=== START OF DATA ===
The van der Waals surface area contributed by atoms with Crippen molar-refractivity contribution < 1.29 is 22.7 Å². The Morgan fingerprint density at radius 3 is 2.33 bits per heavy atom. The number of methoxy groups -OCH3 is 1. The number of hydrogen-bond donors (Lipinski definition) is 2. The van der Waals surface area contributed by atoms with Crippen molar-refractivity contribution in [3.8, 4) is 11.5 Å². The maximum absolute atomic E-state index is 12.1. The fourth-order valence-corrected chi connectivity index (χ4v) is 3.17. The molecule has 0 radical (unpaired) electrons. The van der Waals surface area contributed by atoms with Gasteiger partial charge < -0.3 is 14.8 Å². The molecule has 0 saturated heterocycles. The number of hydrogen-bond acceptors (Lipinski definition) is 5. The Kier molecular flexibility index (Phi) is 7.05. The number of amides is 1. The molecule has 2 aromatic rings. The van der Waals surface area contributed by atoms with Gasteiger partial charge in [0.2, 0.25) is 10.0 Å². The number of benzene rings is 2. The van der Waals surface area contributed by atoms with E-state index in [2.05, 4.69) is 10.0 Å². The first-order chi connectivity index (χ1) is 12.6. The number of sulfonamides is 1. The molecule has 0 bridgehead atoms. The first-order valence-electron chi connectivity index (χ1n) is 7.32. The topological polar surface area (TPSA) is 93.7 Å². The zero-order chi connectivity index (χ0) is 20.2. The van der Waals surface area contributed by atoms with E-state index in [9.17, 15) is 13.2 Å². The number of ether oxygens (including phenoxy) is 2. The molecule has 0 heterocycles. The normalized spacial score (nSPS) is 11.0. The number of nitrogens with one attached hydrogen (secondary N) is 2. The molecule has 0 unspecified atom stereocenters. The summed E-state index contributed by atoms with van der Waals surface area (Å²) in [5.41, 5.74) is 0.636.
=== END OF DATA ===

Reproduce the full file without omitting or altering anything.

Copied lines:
The van der Waals surface area contributed by atoms with Crippen molar-refractivity contribution < 1.29 is 22.7 Å². The Morgan fingerprint density at radius 3 is 2.33 bits per heavy atom. The number of methoxy groups -OCH3 is 1. The number of hydrogen-bond donors (Lipinski definition) is 2. The van der Waals surface area contributed by atoms with Crippen molar-refractivity contribution in [3.8, 4) is 11.5 Å². The maximum absolute atomic E-state index is 12.1. The fourth-order valence-corrected chi connectivity index (χ4v) is 3.17. The molecule has 0 radical (unpaired) electrons. The van der Waals surface area contributed by atoms with Gasteiger partial charge < -0.3 is 14.8 Å². The molecule has 0 saturated heterocycles. The number of hydrogen-bond acceptors (Lipinski definition) is 5. The Kier molecular flexibility index (Phi) is 7.05. The number of amides is 1. The molecule has 2 aromatic rings. The van der Waals surface area contributed by atoms with Gasteiger partial charge in [0.2, 0.25) is 10.0 Å². The number of benzene rings is 2. The van der Waals surface area contributed by atoms with E-state index in [2.05, 4.69) is 10.0 Å². The first-order chi connectivity index (χ1) is 12.6. The number of sulfonamides is 1. The molecule has 0 bridgehead atoms. The first-order valence-electron chi connectivity index (χ1n) is 7.32. The topological polar surface area (TPSA) is 93.7 Å². The zero-order chi connectivity index (χ0) is 20.2. The van der Waals surface area contributed by atoms with E-state index in [9.17, 15) is 13.2 Å². The number of ether oxygens (including phenoxy) is 2. The molecule has 0 heterocycles. The normalized spacial score (nSPS) is 11.0. The number of nitrogens with one attached hydrogen (secondary N) is 2. The molecule has 0 unspecified atom stereocenters. The summed E-state index contributed by atoms with van der Waals surface area (Å²) in [5.41, 5.74) is 0.636.